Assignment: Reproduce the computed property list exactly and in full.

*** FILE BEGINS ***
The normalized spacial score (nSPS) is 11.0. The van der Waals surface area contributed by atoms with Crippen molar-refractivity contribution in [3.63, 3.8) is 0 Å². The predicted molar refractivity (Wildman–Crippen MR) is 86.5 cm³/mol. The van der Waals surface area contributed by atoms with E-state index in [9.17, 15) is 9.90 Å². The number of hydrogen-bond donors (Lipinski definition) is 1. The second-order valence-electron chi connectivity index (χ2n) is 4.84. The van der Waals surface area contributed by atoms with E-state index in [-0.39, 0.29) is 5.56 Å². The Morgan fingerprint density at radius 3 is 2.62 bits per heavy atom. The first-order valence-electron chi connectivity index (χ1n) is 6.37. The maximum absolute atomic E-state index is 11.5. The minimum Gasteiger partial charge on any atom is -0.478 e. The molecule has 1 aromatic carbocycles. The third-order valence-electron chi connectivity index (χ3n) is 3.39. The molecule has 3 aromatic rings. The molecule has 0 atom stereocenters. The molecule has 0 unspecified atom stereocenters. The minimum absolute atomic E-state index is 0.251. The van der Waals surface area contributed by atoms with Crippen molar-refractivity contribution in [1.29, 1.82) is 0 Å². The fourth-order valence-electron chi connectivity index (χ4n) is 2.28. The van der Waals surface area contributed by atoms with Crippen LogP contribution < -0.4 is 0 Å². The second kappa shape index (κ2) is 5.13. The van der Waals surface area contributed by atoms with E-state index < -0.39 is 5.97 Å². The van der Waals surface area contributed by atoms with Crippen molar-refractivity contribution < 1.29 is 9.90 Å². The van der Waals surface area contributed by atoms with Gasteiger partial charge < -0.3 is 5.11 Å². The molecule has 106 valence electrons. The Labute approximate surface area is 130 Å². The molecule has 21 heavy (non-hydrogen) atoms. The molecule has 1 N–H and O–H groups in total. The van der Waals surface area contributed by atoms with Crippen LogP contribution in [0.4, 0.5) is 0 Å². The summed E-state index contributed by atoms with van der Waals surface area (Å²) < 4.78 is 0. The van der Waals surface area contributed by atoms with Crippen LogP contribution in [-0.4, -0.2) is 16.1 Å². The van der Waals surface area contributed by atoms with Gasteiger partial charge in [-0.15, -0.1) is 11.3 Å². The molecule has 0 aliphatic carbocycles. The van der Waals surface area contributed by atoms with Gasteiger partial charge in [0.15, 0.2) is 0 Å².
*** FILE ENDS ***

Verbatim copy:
The normalized spacial score (nSPS) is 11.0. The van der Waals surface area contributed by atoms with Crippen molar-refractivity contribution in [3.63, 3.8) is 0 Å². The predicted molar refractivity (Wildman–Crippen MR) is 86.5 cm³/mol. The van der Waals surface area contributed by atoms with E-state index in [9.17, 15) is 9.90 Å². The number of hydrogen-bond donors (Lipinski definition) is 1. The second-order valence-electron chi connectivity index (χ2n) is 4.84. The van der Waals surface area contributed by atoms with E-state index in [-0.39, 0.29) is 5.56 Å². The Morgan fingerprint density at radius 3 is 2.62 bits per heavy atom. The first-order valence-electron chi connectivity index (χ1n) is 6.37. The maximum absolute atomic E-state index is 11.5. The minimum Gasteiger partial charge on any atom is -0.478 e. The molecule has 1 aromatic carbocycles. The third-order valence-electron chi connectivity index (χ3n) is 3.39. The molecule has 3 aromatic rings. The molecule has 0 atom stereocenters. The molecule has 0 unspecified atom stereocenters. The minimum absolute atomic E-state index is 0.251. The van der Waals surface area contributed by atoms with Crippen molar-refractivity contribution in [1.29, 1.82) is 0 Å². The fourth-order valence-electron chi connectivity index (χ4n) is 2.28. The van der Waals surface area contributed by atoms with Crippen LogP contribution < -0.4 is 0 Å². The second kappa shape index (κ2) is 5.13. The van der Waals surface area contributed by atoms with E-state index < -0.39 is 5.97 Å². The van der Waals surface area contributed by atoms with Crippen molar-refractivity contribution < 1.29 is 9.90 Å². The van der Waals surface area contributed by atoms with Gasteiger partial charge < -0.3 is 5.11 Å². The molecule has 106 valence electrons. The Labute approximate surface area is 130 Å². The molecule has 21 heavy (non-hydrogen) atoms. The molecule has 1 N–H and O–H groups in total. The van der Waals surface area contributed by atoms with Crippen LogP contribution in [0.4, 0.5) is 0 Å². The summed E-state index contributed by atoms with van der Waals surface area (Å²) < 4.78 is 0. The van der Waals surface area contributed by atoms with Crippen LogP contribution in [-0.4, -0.2) is 16.1 Å². The van der Waals surface area contributed by atoms with Gasteiger partial charge in [-0.15, -0.1) is 11.3 Å². The molecule has 0 aliphatic carbocycles. The van der Waals surface area contributed by atoms with Gasteiger partial charge in [0.15, 0.2) is 0 Å².